If we learned anything from six Iowa players getting selected in last month’s NFL draft, it’s that the 2010 Iowa team had no business finishing 8-5 overall, or losing to hapless Minnesota, for that matter.
Just be happy that the 2010 Hawkeye squad is the exception to the rule under coach Kirk Ferentz, at least where the NFL draft is concerned.
Of the five Iowa teams that have had at least five players taken in the NFL draft under Ferentz, the 2010 squad is the only one that failed to win at least 10 games.
More times than not, the NFL draft helps to explain why Iowa either flourished or struggled during the previous fall.
Since 2000, Iowa has had 45 players taken in the NFL draft to rank 18th overall and sixth among Big Ten schools, which now includes Nebraska.
But look closer, and you’ll see that 39 Iowa players have been taken since the 2003 draft, or in other words, since Ferentz rebuilt the program.
That’s an impressive average of more than four players selected in each of the past nine NFL drafts dating back to 2003.
The 2011 squad is poised to meet that average, with junior-to-be offensive tackle Riley Reiff and senior-to-be receiver Marvin McNutt both already appearing as locks to be taken in the draft.
In fact, Andrew Perloff from Sports Illustrated.com did an early mock draft on the 2011 first round and had Reiff being picked seventh by the Cincinnati Bengals.
“At a school known for producing offensive linemen, Reiff might be the best of the last decade,” Perloff said. “He’s got a nasty attitude and will be NFL-ready.”
It’s hard to say if that’s a more rousing endorsement for Reiff or for the Iowa program.
What’s not hard is finding somebody connected to the NFL to gush about the assembly line that Ferentz has built at Iowa.
Consider what Wes Bunting, who is the director of college scouting for NationalFootballPost.com., said when asked if he would rank Iowa among his top 10 schools for developing NFL players.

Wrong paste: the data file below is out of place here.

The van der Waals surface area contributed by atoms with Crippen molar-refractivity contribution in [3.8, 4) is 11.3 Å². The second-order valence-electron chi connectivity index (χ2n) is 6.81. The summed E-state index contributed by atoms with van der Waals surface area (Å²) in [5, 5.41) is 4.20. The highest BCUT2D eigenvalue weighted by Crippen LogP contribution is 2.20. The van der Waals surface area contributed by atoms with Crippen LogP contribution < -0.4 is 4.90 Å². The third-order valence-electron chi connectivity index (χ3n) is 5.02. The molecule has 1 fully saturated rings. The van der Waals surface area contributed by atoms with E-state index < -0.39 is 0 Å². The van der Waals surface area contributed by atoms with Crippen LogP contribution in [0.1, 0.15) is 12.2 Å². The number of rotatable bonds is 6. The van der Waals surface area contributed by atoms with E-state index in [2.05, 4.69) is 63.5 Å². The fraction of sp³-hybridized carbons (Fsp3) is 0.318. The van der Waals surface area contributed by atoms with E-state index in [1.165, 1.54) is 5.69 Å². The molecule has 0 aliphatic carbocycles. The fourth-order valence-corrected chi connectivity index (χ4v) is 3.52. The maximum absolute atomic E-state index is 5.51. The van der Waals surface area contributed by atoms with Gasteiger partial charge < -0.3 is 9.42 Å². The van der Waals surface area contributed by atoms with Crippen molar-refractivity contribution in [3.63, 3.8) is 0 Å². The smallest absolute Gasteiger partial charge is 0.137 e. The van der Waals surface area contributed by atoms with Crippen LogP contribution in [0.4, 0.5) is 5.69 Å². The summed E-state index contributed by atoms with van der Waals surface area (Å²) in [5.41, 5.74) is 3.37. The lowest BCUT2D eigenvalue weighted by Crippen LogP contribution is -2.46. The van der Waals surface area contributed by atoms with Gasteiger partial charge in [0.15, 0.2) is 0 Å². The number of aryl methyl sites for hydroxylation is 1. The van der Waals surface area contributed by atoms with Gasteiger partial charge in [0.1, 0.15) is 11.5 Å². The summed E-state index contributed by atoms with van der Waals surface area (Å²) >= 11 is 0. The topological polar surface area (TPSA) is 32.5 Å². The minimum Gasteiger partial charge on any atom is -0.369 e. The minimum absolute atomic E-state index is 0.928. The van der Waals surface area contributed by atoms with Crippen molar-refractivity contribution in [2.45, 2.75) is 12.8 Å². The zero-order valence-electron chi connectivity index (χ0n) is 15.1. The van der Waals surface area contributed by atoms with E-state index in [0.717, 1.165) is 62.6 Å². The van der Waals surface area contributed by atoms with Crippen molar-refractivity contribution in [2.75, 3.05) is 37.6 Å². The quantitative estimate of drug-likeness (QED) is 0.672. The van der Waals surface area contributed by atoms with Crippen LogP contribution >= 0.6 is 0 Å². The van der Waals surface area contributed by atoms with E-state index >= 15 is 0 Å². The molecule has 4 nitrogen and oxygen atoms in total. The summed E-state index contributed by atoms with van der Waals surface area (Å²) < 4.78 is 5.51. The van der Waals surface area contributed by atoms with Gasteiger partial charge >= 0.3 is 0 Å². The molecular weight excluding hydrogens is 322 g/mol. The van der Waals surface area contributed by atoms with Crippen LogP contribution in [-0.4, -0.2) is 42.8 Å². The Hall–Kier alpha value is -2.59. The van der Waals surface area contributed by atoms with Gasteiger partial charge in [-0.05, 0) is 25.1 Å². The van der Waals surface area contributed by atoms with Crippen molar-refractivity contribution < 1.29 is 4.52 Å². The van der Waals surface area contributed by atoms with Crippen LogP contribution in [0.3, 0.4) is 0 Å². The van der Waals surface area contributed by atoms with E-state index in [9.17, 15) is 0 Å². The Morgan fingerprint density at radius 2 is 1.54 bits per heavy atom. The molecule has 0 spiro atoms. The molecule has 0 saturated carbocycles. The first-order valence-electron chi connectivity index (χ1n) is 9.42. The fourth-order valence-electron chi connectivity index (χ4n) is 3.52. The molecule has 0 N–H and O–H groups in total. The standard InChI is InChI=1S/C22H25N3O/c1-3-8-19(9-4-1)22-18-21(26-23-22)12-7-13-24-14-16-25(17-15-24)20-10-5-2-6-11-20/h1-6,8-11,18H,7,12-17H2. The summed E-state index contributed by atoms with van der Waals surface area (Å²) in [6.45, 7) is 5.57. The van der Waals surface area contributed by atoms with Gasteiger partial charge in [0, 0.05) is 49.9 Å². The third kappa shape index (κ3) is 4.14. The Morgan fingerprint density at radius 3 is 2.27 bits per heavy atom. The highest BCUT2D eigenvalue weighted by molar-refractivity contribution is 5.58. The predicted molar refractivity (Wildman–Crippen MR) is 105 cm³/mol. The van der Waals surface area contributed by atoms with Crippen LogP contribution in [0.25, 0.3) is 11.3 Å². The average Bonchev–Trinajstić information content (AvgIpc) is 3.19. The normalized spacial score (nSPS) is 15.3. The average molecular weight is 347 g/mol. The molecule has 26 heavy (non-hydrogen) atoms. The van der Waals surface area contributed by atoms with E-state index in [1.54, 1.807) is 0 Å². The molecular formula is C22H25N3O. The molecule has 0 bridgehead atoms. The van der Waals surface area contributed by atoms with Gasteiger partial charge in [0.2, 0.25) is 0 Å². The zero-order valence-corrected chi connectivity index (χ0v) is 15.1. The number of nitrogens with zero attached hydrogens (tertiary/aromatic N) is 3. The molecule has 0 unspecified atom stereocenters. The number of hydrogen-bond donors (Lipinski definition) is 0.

“Oh, absolutely,” Bunting said without hesitation. “They would be right on the fringe of the top five, to be honest, considering what they have to work with and the development these guys do.”
That seems to be how almost everybody perceives Iowa; the program where two- and three-star recruits become NFL-caliber players at a higher rate than most programs.
You’d think that in this age of recruiting overkill, where kids start being evaluated before they start having acne, that it’d be hard for a school to find so many hidden gems.
But the Ferentz-led Hawkeyes continue to defy the odds with defensive lineman Karl Klug and offensive lineman Julian Vandervelde the latest examples of players who have gone from being lightly recruited coming out of high school to being taken in the NFL draft.
It’s also worth noting that Iowa is the only Big Ten program to have a player taken in the first round of the NFL draft in each of the past two seasons.
One of the few areas where Iowa has struggled under Ferentz is at receiver, where only two players — Kevin Kasper in 2001 and Kahlil Hill in 2002 — have been taken in the NFL draft, with both going in the sixth round.
Ferentz’s crew makes up for it in the trenches, where at least one Iowa offensive lineman has been selected in seven of the last nine NFL drafts.
Ohio State is the only Big Ten team to have a clear advantage over Iowa with regard to having players taken in the draft. That shouldn’t come as a surprise, though, because the Buckeyes usually sign more heralded recruits than Iowa does.
As long as Iowa stays respectable and Ferentz stays put, the program’s formula for producing NFL players should stay intact.
“They have one of the best coaches, if not the best college coach in Kirk Ferentz,” Bunting said when asked why Iowa is so highly regarded in NFL draft circles.
Bunting then went into more detail about what makes Iowa so attractive to the NFL decision makers.
“They run a pro-style system,” Bunting said of Iowa. “(Kirk) works those kids hard. They don’t get a ton of five-star recruits. They get their lunch pail and go to work each day. You don’t get too many prima donnas coming out of the (Iowa) program either.
“Coaches know what they’re getting with these Iowa kids. They trust Kirk and they constantly take into consideration his evaluations. They know they’re a little more NFL ready and they know they’re a little more technically sound.”
Hearing that doesn’t make last season feel any better, but it should make you feel better about next year’s NFL draft. And if that goes well, chances are the 2011 season will have gone well, too.
Category: Iowa Hawkeyes Football